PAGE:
Social Manners

When social media comes into a conversation, there is usually one of two response ridicule or enthusiasm. But whatever your personal point of view, social networking is getting us talking and there are very few people left claiming it to be a passing f

When social media comes into a conversation, there is usually one of two responses: ridicule or enthusiasm. But whatever your personal point of view, social networking is getting us talking and there are very few people left claiming it to be a passing fad.

Pew Research Centre’s Internet Project Tracking Survey 2012-13 tells us that 71% of adults were on Facebook in 2013, 22% were on LinkedIn, 21% on Pinterest and another 18% on Twitter. In Demand Gen Report’s 2013 B2B Buyer Behaviour Survey, 57% of B2B buyers said that they browsed social media conversations as part of their decision-making process, 22% connected directly with the vendor through social media and another 22% asked other users for their opinions on a B2B buying decision.

While we know there are a high number of end users and businesses using these channels, we all need to take a deep breath before we join them. There are too many businesses thinking that a certain platform has become huge – Snapchat, anyone? – jumping in with both feet and then wondering why they’re not getting the engagement.

When you look at where it all goes wrong, I think one area is simple to pinpoint: too many businesses just haven’t done their homework, got to know the social media environment they’re in and – even though as a sales professional I hate to say this – probably got too caught up in a ‘sell’ mentality. It’s easy to get carried away before you understand what you need to achieve from using social media. Once it’s out there, it’s out there, so you have to be careful about what you are trying to gain from the social media platform and how you’re going to do it.

Marketing common sense comes into play here. Do the research and find out which platforms are used by your audiences; tailor and target your messages and coordinate with your offline marketing; work out why you want to be there and what you want to get out of it. It is generally much better to invest in one or two platforms and do those well rather than spread your valuable resource across too many channels.

Once you’ve decided where you’d like to be, getting to know that environment is key. Spend some time on Twitter or LinkedIn and see what the influencers, competition, suppliers and media in your sector are doing. Ask some of your friends what they take from certain social media they read and follow. Take a look at business leaders in vertical sectors who have built up great followings and get a feel for their approach. It’s more than likely you will see that the best profiles are those of people who’ve mastered the art of engagement. So they talk to and help people, they have original and interesting thoughts and they share fresh, useful content.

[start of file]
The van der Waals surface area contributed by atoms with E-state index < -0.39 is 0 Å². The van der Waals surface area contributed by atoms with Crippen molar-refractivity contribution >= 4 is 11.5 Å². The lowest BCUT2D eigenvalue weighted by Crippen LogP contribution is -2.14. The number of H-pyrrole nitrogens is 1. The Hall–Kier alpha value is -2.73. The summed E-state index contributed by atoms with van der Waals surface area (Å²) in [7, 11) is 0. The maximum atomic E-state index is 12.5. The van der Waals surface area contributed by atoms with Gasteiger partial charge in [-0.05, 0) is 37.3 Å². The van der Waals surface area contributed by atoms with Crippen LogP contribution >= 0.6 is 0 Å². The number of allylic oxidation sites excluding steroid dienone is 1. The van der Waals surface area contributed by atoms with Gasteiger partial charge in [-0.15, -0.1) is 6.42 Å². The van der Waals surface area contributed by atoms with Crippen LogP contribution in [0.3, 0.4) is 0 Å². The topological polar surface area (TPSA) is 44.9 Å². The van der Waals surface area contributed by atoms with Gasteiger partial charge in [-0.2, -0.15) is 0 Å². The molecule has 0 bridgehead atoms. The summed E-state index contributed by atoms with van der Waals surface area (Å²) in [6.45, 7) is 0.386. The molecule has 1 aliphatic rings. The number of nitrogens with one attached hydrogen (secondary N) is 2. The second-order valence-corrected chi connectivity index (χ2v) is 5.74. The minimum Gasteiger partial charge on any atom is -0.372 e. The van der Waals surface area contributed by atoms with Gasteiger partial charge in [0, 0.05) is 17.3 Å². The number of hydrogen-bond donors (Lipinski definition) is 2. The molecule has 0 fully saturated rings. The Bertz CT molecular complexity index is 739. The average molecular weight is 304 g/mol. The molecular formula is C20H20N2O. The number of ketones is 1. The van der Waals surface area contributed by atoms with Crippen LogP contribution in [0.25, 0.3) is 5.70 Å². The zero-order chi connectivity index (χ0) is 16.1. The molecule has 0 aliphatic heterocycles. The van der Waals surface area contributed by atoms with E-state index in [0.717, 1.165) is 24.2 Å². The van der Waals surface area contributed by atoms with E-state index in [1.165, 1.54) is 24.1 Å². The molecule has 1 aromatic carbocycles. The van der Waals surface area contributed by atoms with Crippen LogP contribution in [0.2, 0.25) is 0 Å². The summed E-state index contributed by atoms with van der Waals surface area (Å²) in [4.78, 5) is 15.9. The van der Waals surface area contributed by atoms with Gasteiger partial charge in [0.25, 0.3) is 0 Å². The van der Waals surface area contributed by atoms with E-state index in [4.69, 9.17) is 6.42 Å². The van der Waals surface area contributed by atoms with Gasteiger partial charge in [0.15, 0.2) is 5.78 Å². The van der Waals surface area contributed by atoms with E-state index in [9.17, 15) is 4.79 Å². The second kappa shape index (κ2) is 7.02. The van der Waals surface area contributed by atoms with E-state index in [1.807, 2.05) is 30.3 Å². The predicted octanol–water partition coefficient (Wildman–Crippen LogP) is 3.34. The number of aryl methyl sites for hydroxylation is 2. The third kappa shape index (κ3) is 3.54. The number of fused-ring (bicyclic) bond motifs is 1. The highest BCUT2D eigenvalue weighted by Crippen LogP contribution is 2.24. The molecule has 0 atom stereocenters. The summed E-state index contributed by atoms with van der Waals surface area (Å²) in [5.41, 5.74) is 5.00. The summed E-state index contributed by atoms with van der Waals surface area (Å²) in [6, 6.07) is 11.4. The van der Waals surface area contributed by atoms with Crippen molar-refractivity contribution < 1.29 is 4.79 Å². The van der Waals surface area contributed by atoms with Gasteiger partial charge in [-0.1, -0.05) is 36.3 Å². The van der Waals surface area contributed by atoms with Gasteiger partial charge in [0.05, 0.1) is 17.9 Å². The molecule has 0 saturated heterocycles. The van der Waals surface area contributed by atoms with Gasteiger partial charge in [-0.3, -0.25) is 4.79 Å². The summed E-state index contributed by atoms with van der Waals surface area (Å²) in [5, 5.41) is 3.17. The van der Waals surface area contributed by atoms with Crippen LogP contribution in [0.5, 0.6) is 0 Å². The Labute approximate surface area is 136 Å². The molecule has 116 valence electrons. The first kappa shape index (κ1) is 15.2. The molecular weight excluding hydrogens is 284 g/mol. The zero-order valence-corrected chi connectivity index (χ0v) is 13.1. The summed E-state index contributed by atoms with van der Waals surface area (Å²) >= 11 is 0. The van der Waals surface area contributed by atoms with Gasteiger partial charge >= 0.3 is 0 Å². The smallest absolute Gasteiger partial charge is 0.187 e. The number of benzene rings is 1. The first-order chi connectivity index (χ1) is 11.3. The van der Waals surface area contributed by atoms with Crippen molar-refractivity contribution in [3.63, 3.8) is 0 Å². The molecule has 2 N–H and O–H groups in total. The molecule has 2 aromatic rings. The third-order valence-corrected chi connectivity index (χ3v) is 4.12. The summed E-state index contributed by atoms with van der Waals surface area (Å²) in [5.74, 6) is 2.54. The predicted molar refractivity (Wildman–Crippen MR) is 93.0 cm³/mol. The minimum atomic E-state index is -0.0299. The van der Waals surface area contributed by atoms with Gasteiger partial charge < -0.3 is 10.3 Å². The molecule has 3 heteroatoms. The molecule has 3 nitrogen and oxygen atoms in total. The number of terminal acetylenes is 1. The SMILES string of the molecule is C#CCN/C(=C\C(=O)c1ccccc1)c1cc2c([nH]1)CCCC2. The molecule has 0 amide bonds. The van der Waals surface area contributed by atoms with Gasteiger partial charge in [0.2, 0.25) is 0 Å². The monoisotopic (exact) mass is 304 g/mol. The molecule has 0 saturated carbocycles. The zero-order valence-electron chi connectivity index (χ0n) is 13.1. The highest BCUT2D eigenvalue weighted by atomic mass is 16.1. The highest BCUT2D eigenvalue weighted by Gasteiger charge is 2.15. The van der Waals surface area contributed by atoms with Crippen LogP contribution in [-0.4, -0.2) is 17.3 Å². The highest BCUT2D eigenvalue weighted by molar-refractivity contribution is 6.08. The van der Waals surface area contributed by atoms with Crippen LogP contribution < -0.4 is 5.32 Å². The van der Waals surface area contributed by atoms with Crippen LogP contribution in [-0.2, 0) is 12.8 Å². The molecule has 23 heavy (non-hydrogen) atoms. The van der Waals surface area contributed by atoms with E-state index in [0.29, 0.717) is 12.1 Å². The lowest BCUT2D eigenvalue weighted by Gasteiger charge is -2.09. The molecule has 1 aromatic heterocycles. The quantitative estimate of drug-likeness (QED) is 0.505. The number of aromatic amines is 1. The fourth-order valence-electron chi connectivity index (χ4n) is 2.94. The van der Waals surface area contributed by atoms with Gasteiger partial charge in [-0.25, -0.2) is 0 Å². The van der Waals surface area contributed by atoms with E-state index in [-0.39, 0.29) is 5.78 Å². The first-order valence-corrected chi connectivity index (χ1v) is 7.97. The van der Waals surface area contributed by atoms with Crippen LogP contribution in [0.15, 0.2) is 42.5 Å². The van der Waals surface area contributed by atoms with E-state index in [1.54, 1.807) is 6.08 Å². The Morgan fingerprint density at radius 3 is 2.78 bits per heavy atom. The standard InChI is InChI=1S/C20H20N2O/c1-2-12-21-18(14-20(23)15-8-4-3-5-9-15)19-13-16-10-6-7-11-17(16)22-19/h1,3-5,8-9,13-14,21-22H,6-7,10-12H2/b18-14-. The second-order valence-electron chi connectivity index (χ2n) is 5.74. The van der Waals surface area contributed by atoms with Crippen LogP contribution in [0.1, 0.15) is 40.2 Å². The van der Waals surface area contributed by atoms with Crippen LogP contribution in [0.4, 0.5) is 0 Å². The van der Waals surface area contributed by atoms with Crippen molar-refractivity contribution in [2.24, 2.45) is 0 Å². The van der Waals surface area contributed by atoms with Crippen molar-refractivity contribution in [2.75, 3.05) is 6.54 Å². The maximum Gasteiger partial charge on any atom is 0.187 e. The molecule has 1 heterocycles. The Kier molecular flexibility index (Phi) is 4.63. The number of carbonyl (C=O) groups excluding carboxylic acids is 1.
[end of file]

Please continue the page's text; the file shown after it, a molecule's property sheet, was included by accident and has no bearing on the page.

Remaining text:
Be wary of pushing the same content across all your channels. Each community has its own reasons for being there and its own way of talking. Your content has to feel right in that environment and you need to engage with other users on their terms. If your approach doesn’t fit, the most likely scenario is you’ll be left out in the cold or worse, you’ll be ridiculed by other users.

On Twitter (@MartinWeedall) I try to behave the same way as I would at an industry event. In other words, I’m there to represent VOW, build relationships, get to know others and ultimately instil an understanding of and trust in VOW as a wholesaler. That doesn’t mean not sharing a joke or giving an opinion, but it does mean being mindful of why I’m there, respecting confidences and generating goodwill. I’m also trying hard to make sure my personality comes across, so you know it comes from me.

And finally, a few tips on Twitter I discovered recently:

  • An image placed directly into a tweet is 94% more likely to get a retweet (did you know the human brain can make sense of a visual in about one tenth of a second as opposed to a page of web text which we only read an average 28% of?).
  • Tweets with relevant hashtags (#) get twice the engagement, but research also says that any more than 1-2 is overkill.
  • The engagement rate for brands is 28% higher on Saturdays and Sundays.
  • The optimum number of tweets is four per day.
  • Tweets with links in them get an 84% higher engagement rate.